Have a happier New Year: our predictions for 2021

Lydia Watson

Lydia Watson

‘Out with the old, in with the new’ might not be the most apt phrase - with the pandemic ongoing, and Brexit coming into effect, it might feel disappointingly like more of the same. But there’s room for optimism in 2021. If nothing else, we’ve learnt a lot from the last 12 months. 

As we kick off the year, let’s take a look at what we were all talking about in 2020 - and our predictions for what we’ll all be focusing on this year instead:

 

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2020: Remote working

A year ago, remote working was reserved for freelancers, contractors, and a smattering of employees in forward-thinking organisations who were allowed one day away from the office. But rolling lockdowns and social distancing constraints took it to the mainstream. 

Cue months of discussion around the basic practicalities, the impact on different demographics, the challenge of maintaining some semblance of company culture, and the temptation of going permanently remote-first.

 Thinking of the future of the workplace? We can help

In 2021? Hybrid working

This year, hybrid working is likely to be the hot topic. The gradual roll-out of vaccines, lessons learned about safe and socially distanced workspaces, and a host of other factors are likely to make organisations consider not what they have to do, but what they want to do. 

With a vast proportion of former office workers favouring flexibility, scrapping remote working at the first opportunity is unlikely to be a popular choice. But offering a space for occasional team days, or sporadic in-person meetings, is likely to be a part of our future working practices.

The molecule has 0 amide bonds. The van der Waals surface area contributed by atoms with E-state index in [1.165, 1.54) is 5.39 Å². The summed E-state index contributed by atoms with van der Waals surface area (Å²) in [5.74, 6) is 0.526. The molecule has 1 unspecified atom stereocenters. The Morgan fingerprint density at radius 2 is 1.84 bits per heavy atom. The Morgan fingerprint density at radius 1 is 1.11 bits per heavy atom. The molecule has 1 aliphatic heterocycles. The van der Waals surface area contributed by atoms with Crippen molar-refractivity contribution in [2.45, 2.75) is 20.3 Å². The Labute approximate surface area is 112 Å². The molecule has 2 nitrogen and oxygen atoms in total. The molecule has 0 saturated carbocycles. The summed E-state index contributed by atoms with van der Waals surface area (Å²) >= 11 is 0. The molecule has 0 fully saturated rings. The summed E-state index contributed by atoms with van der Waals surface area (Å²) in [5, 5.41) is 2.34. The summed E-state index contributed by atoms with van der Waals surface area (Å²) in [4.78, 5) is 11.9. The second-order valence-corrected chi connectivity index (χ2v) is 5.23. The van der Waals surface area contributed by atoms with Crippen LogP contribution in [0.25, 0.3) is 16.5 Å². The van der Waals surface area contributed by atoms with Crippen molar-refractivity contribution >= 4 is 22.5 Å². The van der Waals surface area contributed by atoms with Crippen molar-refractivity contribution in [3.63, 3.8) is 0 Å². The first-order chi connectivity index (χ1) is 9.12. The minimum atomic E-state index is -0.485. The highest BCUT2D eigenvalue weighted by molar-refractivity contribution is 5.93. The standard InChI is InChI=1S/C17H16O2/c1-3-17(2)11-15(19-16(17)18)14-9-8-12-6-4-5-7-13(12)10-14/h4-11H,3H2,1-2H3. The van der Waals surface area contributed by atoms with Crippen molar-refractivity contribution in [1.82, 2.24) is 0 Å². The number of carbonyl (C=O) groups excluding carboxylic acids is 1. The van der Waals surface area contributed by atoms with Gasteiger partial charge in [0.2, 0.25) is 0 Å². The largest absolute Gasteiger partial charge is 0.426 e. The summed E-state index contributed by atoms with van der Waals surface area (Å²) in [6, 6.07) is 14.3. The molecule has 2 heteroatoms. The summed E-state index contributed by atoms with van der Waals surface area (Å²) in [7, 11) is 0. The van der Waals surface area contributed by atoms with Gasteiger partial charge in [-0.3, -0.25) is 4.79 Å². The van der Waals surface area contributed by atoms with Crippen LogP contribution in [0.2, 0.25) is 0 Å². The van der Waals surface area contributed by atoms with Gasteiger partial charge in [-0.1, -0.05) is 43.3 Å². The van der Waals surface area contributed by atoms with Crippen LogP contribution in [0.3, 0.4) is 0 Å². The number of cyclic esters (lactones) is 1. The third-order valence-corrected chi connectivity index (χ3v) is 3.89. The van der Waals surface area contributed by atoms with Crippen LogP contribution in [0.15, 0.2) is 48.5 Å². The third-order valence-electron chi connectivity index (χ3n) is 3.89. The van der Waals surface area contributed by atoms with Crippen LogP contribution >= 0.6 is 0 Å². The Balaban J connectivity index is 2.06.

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2020: Diversity & inclusion

Difficult conversations are usually the most important. That’s why, out of a turbulent year, it’s so important that issues of racism and inequality came to the fore. From the Black Lives Matter movement to broader discussions about institutionalised racism and inequality, the world stopped and recognised that these issues are as present as ever.

For organisations, that meant being aware of their part in the narrative. Were they practicing what they preached, were their leadership teams representative, were the actions they were taking to create more inclusive organisations working? It was a time for careful self-assessment.

In 2021? Keeping the conversation going

This is not a closed chapter. Leaders and managers still have a responsibility to embed inclusive practices into all they do - and that means continuing the conversation. Whatever measures were put in place in 2020, the biggest mistakes organisations could make is considering the problem solved.

Keeping lines of communication open means one thing: listening. Asking the right questions, and welcoming honest, possibly anonymous answers - without feeling defensive, or taking it personally. This problem is bigger than you, yes, but that doesn’t mean you’re absolved of responsibility.